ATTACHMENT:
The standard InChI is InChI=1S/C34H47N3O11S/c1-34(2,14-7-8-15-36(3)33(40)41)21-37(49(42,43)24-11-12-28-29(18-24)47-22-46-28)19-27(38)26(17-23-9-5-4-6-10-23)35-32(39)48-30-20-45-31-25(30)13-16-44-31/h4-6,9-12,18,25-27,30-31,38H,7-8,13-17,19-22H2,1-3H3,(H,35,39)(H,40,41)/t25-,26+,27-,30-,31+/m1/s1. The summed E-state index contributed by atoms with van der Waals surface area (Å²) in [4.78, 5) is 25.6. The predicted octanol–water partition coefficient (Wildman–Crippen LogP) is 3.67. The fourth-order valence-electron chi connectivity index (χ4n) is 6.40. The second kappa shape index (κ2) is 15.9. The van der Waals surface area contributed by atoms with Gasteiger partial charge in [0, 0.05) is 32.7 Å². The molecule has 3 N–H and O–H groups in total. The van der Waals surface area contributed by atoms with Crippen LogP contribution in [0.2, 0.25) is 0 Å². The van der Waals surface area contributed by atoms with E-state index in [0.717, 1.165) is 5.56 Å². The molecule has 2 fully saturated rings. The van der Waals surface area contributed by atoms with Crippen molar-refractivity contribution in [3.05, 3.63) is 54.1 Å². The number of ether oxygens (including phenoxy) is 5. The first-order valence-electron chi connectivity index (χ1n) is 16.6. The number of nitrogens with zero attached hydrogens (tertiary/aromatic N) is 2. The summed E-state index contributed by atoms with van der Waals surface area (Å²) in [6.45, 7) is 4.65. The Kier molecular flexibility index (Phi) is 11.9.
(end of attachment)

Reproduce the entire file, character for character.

The standard InChI is InChI=1S/C34H47N3O11S/c1-34(2,14-7-8-15-36(3)33(40)41)21-37(49(42,43)24-11-12-28-29(18-24)47-22-46-28)19-27(38)26(17-23-9-5-4-6-10-23)35-32(39)48-30-20-45-31-25(30)13-16-44-31/h4-6,9-12,18,25-27,30-31,38H,7-8,13-17,19-22H2,1-3H3,(H,35,39)(H,40,41)/t25-,26+,27-,30-,31+/m1/s1. The summed E-state index contributed by atoms with van der Waals surface area (Å²) in [4.78, 5) is 25.6. The predicted octanol–water partition coefficient (Wildman–Crippen LogP) is 3.67. The fourth-order valence-electron chi connectivity index (χ4n) is 6.40. The second kappa shape index (κ2) is 15.9. The van der Waals surface area contributed by atoms with Gasteiger partial charge in [0, 0.05) is 32.7 Å². The molecule has 3 N–H and O–H groups in total. The van der Waals surface area contributed by atoms with Crippen LogP contribution in [0.2, 0.25) is 0 Å². The van der Waals surface area contributed by atoms with E-state index in [0.717, 1.165) is 5.56 Å². The molecule has 2 fully saturated rings. The van der Waals surface area contributed by atoms with Crippen molar-refractivity contribution in [3.05, 3.63) is 54.1 Å². The number of ether oxygens (including phenoxy) is 5. The first-order valence-electron chi connectivity index (χ1n) is 16.6. The number of nitrogens with zero attached hydrogens (tertiary/aromatic N) is 2. The summed E-state index contributed by atoms with van der Waals surface area (Å²) in [6.45, 7) is 4.65. The Kier molecular flexibility index (Phi) is 11.9.